That said, the following are different lists.
$a: “hello there”
$b: hello there
$a is a list with the single string “hello there” while $b is a list with two items, hello and there.
The values in a Sass list can be separated with either white space or commas so the following both represent the same list of items.
$margin: 0 2em 0 1.5em;
$margin: 0, 2em, 0, 1.5em;
You can also mix spaces and commas, though this will created nested lists, which I’ll cover momentarily.
$margin: 0, 2em, 0 1.5em;
Parenthesis aren’t necessary, but it’s common to use them to make it clear your values are part of a list.
$list: (a, b, c, d);
Lists can also be written multi-line as opposed to having all the list items on a single line.
The trailing comma after the last item isn’t necessary, but it’s often used when writing multi-line lists. One place where you would want to use a trailing comma is in a single item list.
Even though Sass is storing both values as a single item list, it will report the type of the first one as a string, and the second one as a list. Both are still treated as lists and you can use the same list functions on either.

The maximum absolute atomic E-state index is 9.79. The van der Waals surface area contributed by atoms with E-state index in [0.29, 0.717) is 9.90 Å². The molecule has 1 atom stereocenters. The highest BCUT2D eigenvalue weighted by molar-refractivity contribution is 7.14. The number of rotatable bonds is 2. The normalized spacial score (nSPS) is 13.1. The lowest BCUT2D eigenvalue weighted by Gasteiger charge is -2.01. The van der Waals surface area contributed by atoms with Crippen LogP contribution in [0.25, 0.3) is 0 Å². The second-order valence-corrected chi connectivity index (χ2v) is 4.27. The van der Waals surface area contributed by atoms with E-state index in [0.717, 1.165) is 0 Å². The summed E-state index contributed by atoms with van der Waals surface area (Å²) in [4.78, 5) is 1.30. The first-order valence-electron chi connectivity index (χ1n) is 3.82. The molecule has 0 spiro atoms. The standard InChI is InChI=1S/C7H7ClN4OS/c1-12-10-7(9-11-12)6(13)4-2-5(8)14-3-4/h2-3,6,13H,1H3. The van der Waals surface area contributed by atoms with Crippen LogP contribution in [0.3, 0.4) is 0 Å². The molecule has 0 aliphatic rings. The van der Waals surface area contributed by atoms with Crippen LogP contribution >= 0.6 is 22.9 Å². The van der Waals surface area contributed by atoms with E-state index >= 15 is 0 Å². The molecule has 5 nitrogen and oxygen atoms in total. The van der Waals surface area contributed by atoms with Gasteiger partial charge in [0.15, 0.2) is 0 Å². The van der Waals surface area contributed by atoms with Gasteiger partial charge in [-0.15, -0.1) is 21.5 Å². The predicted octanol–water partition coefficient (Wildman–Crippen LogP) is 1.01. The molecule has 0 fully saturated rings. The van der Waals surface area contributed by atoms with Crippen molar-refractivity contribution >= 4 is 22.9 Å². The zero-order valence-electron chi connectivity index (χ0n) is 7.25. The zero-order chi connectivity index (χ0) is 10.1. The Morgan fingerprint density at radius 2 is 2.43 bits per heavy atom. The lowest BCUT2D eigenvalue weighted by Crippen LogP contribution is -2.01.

If you have programming experience, one thing to note with lists in Sass is that the index of the first item is 1 and not 0, which is different than what you would find in the arrays of most programming languages.
I mentioned that lists can be empty as in
$d: (). An empty list will throw an error when output to CSS.
margin: $d; // throws an error when compiling
You would typically add values to a list before compiling to CSS. An empty list is usually set up for the purpose of adding values to it later. If a list contains an empty list or null values, they will be stripped when compiling to CSS.